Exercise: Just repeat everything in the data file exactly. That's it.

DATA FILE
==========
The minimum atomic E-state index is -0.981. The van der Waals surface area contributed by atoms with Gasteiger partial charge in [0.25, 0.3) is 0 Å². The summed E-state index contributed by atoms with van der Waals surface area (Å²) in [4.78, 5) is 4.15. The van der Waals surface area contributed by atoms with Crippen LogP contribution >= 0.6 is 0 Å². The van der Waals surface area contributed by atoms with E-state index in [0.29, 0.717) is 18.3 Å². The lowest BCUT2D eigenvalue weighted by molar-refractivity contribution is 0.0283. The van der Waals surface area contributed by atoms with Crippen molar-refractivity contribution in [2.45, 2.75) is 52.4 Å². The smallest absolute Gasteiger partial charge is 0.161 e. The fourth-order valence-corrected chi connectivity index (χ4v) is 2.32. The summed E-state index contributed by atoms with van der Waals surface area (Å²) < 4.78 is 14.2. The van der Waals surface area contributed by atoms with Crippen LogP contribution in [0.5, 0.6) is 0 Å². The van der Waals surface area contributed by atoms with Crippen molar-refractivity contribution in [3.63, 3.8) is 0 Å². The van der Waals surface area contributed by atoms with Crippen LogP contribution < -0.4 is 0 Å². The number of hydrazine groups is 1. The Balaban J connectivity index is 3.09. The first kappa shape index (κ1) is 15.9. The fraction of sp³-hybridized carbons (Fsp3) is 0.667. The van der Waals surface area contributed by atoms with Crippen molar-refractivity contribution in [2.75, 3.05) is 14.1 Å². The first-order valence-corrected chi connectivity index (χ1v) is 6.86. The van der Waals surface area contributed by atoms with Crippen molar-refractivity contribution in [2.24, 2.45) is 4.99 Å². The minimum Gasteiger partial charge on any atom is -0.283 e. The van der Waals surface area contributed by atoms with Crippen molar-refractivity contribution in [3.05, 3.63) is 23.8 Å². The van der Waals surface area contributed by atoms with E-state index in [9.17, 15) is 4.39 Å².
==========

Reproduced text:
The minimum atomic E-state index is -0.981. The van der Waals surface area contributed by atoms with Gasteiger partial charge in [0.25, 0.3) is 0 Å². The summed E-state index contributed by atoms with van der Waals surface area (Å²) in [4.78, 5) is 4.15. The van der Waals surface area contributed by atoms with Crippen LogP contribution >= 0.6 is 0 Å². The van der Waals surface area contributed by atoms with E-state index in [0.29, 0.717) is 18.3 Å². The lowest BCUT2D eigenvalue weighted by molar-refractivity contribution is 0.0283. The van der Waals surface area contributed by atoms with Crippen molar-refractivity contribution in [2.45, 2.75) is 52.4 Å². The smallest absolute Gasteiger partial charge is 0.161 e. The fourth-order valence-corrected chi connectivity index (χ4v) is 2.32. The summed E-state index contributed by atoms with van der Waals surface area (Å²) < 4.78 is 14.2. The van der Waals surface area contributed by atoms with Crippen LogP contribution in [0.5, 0.6) is 0 Å². The van der Waals surface area contributed by atoms with Crippen molar-refractivity contribution in [3.63, 3.8) is 0 Å². The van der Waals surface area contributed by atoms with Crippen LogP contribution < -0.4 is 0 Å². The number of hydrazine groups is 1. The Balaban J connectivity index is 3.09. The first kappa shape index (κ1) is 15.9. The fraction of sp³-hybridized carbons (Fsp3) is 0.667. The van der Waals surface area contributed by atoms with Crippen molar-refractivity contribution in [2.75, 3.05) is 14.1 Å². The first-order valence-corrected chi connectivity index (χ1v) is 6.86. The van der Waals surface area contributed by atoms with Crippen molar-refractivity contribution in [2.24, 2.45) is 4.99 Å². The minimum Gasteiger partial charge on any atom is -0.283 e. The van der Waals surface area contributed by atoms with Crippen molar-refractivity contribution in [3.05, 3.63) is 23.8 Å². The van der Waals surface area contributed by atoms with E-state index in [9.17, 15) is 4.39 Å².